Ender’s Game by Orson Scott Card
New York Tom Dougherty 1977 324 p.
TAGS: Margaret A. Edwards Award, Science Fiction
This is a brilliant science fiction novel written by Orson Scott Card. Although the story begins on Earth, most of the book is set in Battle School somewhere in space. Battle School was needed to ward off the third invasion from the “buggers”, the bee-like invaders that would be coming back to finish off the Earth. This school was looking only for the very best leaders and those leaders had to be children.
The Wiggin’s family has more than the allotted two children on Earth and Peter, Valentine and Andrew, are all very gifted children. When they were very young they each wore a micro-chip in their neck so that the International Fleet could watch their every move to see if they were fit for Battle School. Peter was brilliant but far too cruel, Valentine brilliant and driven but a little too soft and both were denied. Ender, as Andrew was called, was somewhere in the middle so he was allowed to be a “third child”. Ender was selected and taken to Battle School at the age of 6. Early on, he displayed extraordinary powers in the virtual battles on the computers and actual combat in a zero gravity battle room. Ender advanced fast by never losing a battle, showing great skills of leadership, problem solving and a smidgeon of compassion.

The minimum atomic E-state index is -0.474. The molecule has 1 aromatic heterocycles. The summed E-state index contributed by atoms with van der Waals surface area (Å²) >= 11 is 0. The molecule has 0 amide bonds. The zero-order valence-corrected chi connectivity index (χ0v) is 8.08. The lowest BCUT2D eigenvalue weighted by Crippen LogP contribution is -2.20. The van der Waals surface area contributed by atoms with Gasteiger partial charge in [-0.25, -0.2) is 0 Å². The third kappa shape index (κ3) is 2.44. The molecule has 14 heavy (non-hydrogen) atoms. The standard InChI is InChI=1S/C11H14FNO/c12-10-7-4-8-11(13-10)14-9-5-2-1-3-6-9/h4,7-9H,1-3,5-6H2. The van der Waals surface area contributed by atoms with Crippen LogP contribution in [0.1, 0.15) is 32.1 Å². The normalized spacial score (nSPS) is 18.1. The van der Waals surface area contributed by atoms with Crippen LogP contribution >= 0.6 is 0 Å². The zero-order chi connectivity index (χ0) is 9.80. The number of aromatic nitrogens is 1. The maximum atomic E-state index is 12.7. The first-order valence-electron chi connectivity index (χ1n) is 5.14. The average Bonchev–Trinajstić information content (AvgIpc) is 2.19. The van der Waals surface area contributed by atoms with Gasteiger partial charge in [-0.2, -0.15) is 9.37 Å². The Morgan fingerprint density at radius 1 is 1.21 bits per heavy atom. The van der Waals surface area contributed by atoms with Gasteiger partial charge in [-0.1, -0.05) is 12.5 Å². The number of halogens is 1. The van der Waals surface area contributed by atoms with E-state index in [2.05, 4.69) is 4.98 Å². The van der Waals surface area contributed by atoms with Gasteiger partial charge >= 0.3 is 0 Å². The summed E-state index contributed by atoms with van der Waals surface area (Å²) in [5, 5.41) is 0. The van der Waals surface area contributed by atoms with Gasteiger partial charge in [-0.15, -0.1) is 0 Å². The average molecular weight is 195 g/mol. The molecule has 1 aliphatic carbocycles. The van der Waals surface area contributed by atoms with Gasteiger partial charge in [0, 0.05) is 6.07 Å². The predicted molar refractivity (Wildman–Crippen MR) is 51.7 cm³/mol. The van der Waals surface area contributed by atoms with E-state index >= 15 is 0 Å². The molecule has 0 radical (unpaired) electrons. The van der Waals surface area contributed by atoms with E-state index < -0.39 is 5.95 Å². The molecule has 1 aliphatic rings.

Card’s use of children rather than adults to train is interesting. He capitalizes on knowing that children are controlled by adults so at times Ender is manipulated and deceived. In spite of that he rises to become a great leader, just what they wanted and Ender takes the role serious. His training in commander school is grueling and Orson Scott Card has a masterful surprise ending that will make readers clamor for more.
This book has great themes of childhood lost, ethics of power and the greater good. The story is told in both Individual and Omniscient point-of –view which will delight the reader. There are some issues with violence and inappropriate language so that this book would be most appropriate for middle school and beyond. Readers of all genres will enjoy this easy to read, fast paced, compelling story.There are several covers for the this book I read the one with Ender on the front which would appeal to the younger teen. The newer cover art has more mysterious feel to it and would appeal more to the older teen.
Quality 5Q Popularity 5P Grade JS Lexile 780